We all know that developing ways to define, evaluate and ultimately measure the success of digital activities is an issue faced by all parts of the cultural sector. It’s a difficult task, particularly as definitions are still fluid, and what is measured is ultimately down to the requirements of funding rather than visitor engagement.
So as part of the Social Interpretation Project we have done a lot of thinking about how to evaluate success on all three digital outputs. For online success we have taken a lot of ques from Culture 24 lets Get Real Report.
But for Digital interactives on the gallery floor and QR codes we’ve had to be a bit more inventive. By inventive, I mean ask other people what they have done.
We’re going to try and tackle QR code success criteria first. This is where the twitters came in. I asked
“ Does anyone have any benchmarks for success on QR code usage that they would be willing to share with us for #socialInterp?”
And I had a great response.
First up looking at some of the scan rates of QR code use in museums.
QRpedia use at Fundació Miró
Here QR codes were placed alongside 18 of the most prominent artworks of the exhibition. These codes linked to Wikipedia articles. The sample is from October 1, 2011 – March 30, 2012 (data taken from here)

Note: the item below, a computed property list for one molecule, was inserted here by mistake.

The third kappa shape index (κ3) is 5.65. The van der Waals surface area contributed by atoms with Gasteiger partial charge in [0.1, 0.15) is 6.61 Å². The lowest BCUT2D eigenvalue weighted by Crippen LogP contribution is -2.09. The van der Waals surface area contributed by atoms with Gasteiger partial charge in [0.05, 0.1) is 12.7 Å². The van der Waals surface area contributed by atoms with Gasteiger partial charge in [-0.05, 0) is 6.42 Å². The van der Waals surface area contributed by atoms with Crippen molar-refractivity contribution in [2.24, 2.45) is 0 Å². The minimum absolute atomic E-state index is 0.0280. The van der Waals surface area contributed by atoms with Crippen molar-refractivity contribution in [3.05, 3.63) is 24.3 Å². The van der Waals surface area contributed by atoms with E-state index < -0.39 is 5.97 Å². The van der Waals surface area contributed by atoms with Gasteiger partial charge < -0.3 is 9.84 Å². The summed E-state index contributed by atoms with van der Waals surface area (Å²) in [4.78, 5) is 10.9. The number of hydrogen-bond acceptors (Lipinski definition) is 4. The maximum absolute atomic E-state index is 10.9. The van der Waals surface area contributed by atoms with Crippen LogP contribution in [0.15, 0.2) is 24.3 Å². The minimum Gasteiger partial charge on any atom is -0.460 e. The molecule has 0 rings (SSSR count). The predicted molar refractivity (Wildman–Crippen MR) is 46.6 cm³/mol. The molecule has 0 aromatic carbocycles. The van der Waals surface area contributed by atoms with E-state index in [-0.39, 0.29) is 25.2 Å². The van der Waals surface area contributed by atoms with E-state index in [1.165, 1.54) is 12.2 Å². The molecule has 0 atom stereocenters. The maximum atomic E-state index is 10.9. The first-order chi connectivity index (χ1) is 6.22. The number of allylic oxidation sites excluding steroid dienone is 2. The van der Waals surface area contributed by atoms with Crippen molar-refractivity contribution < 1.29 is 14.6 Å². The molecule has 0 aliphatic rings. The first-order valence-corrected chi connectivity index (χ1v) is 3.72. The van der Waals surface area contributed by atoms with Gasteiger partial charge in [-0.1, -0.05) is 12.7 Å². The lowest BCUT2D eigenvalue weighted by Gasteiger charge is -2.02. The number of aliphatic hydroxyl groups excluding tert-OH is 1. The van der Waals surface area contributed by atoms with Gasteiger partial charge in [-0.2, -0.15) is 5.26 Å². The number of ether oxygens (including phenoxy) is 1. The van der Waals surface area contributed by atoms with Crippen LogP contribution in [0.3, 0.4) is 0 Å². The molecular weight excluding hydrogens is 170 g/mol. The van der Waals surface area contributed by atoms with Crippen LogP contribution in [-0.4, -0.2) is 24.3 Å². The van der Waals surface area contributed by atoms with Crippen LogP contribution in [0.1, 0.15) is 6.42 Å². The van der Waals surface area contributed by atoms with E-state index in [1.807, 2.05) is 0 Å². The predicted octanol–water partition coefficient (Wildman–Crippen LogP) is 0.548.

The scan rate is pretty impressive!
QRpedia use at The Children’s Museum of Indianapolis
The Children’s Museum has four QR codes against four specific labels. Again the codes linked to Wikipedia articles. The sample data is from June – November 2011. (data taken from here)
|QR code label||Scans||Average scans/day|
|Broad Ripple Park Carousel||1300||8.5|
|Captain Kidd’s Cannon||797||8|
|Reuben Wells (locomotive)||378||3|
|The Children’s Museum of Indianapolis(The Museum itself!)||69||1|
These QRpedia examples, with really impressive scan numbers give QR code use in Museums hope. However when not linked with Wikipedia, QR code usage leaves a lot to be desired.
Brooklyn Museum have done various trails with QR codes, and admitted to multiple fails, including a five fold drops in traffic.
So should we all be linking QR codes to Wikimedia? Shelley asks “Could Wikipedia get visitors over QR code hump of technical hurdles and poor user experience?”
But then comes another benchmark case study
QR code implementation in the Love Lace Exhibition, Powerhouse Museum
Data below is from a 4 weeks period. (data taken from here)
What’s nice here is that the Powerhouse built a bespoke app, with a QR code scanner built in, just as we are doing with IWM. So it was really interesting to see the number of app downloads.
When it comes to actual scans – has had 844 scans including 45 failed scans and 17 non-exhibition codes. Despite many objects not being scanned at all, 844 scans in a 4 week period is massive!
During the course of the Social Interp project we’ve had a few mental fisty cuffs about the use of QR codes. In an post on the Social Interp Blog I asked several questions: Are the useful? Are they just a transient technology? Are they even a technology? How do they help visitor experience? Where do they lead the visitor once they have scanned it? And ultimately who actually scans QR codes? Is it just us?